Privacy refers to the way in which brands and advertisers manage the collection and use of personal data relating to their customers and prospects. It refers both to legal and technological constraints and to questions of ethics and transparency. The term also encompasses issues of protection of the data collected from possible external attacks.
In order to talk to you about this topical subject, we met Mickaël Avoledo, associate director of M13h (a Labelium group consultancy), who was kind enough to answer our questions in order to explain to us how to grasp the challenges of Privacy and how to define an action plan accordingly.
- Mickaël, can you introduce us to M13h? What does the company do?
M13h is a data and marketing technology consultancy that joined the Labelium Group in 2018. We have two areas of expertise:
- On the one hand, the Data marketing division We offer our clients the management of upstream framing projects (audits, benchmarks, strategies, use cases, etc.), the support of projects until their operational implementation (adtech/martech tools, privacy, etc.) and the monitoring of the optimisation of marketing actions.
- On the other hand, the Data Science division where we offer them data engineering (aggregation of data sources in datalakes, data flows between tools, advanced data activation, etc.), data modelling (customer segmentation, LTV, predictive analyses of purchases or churn, etc.) and data visualisation.
In simple terms, our guiding principle is to help our clients to through the various maturity gaps necessary to optimise their marketing actions thanks to data.
- Can you tell us more about Privacy?
- What are the stakes for the GAFAs?
The GAFAs do not all have the same privacy issues. On the one hand, we find Applewhich has understood that this subject represents a real area of differentiation and wants to gain a competitive advantage. After having reinforced the anti-tracking measures measures in its Safari web browser, it is now tackling the world of applications with a consent for the use of its mobile ID (the IDFA) which should arrive in 2021. Apple has not hesitated to highlight the subject of privacy in its advertising campaigns for several years now (the most recent campaign took place in recent weeks).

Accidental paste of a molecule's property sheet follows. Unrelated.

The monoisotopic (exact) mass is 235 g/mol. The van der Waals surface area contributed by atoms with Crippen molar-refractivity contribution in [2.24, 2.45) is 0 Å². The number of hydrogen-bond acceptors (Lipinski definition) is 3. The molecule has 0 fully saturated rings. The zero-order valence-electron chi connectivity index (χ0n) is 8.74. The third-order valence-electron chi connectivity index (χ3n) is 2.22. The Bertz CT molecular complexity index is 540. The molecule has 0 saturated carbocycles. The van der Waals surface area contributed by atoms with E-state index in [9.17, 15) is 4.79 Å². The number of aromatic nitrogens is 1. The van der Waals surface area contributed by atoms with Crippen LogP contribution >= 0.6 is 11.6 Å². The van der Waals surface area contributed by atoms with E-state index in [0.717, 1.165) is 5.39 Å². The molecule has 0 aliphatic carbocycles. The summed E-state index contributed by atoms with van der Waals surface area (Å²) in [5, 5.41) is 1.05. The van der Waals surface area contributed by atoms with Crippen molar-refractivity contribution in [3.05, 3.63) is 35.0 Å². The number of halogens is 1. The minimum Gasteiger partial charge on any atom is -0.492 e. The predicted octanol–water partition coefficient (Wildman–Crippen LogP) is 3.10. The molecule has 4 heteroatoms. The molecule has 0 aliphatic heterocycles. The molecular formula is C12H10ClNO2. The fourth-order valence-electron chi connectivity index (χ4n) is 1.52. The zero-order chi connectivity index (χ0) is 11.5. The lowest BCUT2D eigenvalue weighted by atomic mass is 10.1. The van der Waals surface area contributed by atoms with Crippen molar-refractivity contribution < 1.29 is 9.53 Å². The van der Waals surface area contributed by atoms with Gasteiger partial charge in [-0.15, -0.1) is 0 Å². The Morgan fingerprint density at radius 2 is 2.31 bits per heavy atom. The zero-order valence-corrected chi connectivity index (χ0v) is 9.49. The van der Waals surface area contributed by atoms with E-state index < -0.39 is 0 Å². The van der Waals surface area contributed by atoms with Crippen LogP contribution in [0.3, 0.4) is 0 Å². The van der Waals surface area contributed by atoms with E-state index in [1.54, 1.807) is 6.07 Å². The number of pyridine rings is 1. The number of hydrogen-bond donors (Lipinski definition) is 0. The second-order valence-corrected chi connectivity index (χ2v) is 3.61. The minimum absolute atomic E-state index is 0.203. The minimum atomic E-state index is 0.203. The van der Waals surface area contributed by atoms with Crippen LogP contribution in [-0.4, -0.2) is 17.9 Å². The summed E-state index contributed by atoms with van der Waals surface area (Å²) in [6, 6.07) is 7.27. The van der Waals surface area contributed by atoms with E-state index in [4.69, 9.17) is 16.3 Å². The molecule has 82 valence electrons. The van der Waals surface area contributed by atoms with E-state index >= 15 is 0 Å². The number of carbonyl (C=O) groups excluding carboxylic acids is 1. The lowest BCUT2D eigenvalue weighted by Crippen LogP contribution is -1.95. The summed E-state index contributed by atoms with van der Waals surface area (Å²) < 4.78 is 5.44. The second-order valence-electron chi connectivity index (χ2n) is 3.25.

On the other hand, we have Google and Facebookwhose main challenge is to to limit the impact of regulatory and technological developments on their advertising business, their main source of revenue. After a game of cat and mouse to circumvent anti-tracking measures in browsers, these players (and especially Google) are now deciding to change their approach. We will move from one-to-one targeting and deterministic conversion metrics to targeting " one-to-few" and more and more probabilistic measures based on extrapolations.
- What are the impacts and implications for merchants?
The second impact is related to technological developments. Browser developments (e.g. refusal of third-party cookies) are eliminating certain use cases such as retargeting or the performance measurement post-view. This is already the case on Safari and Firefox, and will soon be the case on Chrome. In addition, Apple is continuing to make progress on the applications side, with an IDFA consent that will greatly limit cross-app retargeting on iOS (we're talking about 70% less volume) and the attribution of Apps campaigns. In addition, the "Connect with Apple" buttons, which Apple forced into Apps that already had Facebook or Google Connect, cut brands off from a valuable piece of information: users' email addresses, with an option available to hide it. Ultimately, these developments make performance measurements less accurate and limit the reach of possible targeting.